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This department began as a graduate program, which in turn had its roots in two research groups: the Phonetics Laboratory in the Department of Speech, and the Logic of Computers Group in the Department of Philosophy. Gordon Peterson directed the former and Arthur Burks directed the latter.

Gordon Peterson was interested in acoustics and phonetics. He built electronic equipment for analyzing speech, made recordings in an echoless room, and studied the basic phonetic patterns of speech. Burks had worked on electronic computers during World War II; his group did research on the logical design of computers and programming language, and on the theory of automata.

Peterson and Burks found their research groups shared a common ground and had the same educational problem: graduate students who wanted to do doctoral dissertations on the subjects covered by their grants but lacked a suitable department. Both felt that Peterson's interest in communication and Burks' in computation constituted an appropriate basis for a new doctoral program. Accordingly, they petitioned the Graduate School.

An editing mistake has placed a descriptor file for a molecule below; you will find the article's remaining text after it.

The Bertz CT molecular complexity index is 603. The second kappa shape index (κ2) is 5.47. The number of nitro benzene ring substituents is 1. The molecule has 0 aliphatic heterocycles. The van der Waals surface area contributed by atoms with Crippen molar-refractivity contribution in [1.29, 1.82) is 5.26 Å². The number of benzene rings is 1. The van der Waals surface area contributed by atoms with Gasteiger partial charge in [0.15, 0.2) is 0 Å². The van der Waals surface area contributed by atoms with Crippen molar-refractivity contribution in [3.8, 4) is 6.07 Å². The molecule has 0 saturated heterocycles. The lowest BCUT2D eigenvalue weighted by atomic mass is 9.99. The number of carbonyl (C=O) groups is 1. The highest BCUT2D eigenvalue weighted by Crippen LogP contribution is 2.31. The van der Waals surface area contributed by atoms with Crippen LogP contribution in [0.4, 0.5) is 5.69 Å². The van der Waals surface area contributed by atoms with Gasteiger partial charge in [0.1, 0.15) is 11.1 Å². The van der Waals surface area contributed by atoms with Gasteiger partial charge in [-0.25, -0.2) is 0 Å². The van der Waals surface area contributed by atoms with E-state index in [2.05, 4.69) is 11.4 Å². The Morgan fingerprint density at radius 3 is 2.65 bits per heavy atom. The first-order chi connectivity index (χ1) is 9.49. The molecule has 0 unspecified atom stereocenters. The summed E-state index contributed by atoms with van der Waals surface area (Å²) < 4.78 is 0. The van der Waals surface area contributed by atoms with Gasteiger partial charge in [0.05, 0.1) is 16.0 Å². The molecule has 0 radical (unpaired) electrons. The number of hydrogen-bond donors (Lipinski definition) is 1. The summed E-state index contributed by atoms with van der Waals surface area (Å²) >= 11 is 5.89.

A number of other University faculty had related interests: Gunnar Hok (Electrical Engineering — information theory), Anatol Rapaport (Mental Health Research Institute — mathematical psychology), Robert Thrall (Mathematics — operations research), Edward Walker (Psychology — cognition), and Herbert Paper (Linguistics). With Peterson and Burks, they were constituted a committee, which in 1957 was granted the power to award the Ph.D. and M.A. degrees. Gordon Peterson served as chairman of the program until it became a department in 1965.

The original program title, "Language Models and Logical Design," was soon changed to "Communication Sciences." This title carried over to the department, but was in turn changed to "Computer and Communication Sciences" (CCS). For simplicity, this last title is used in referring to both program and department.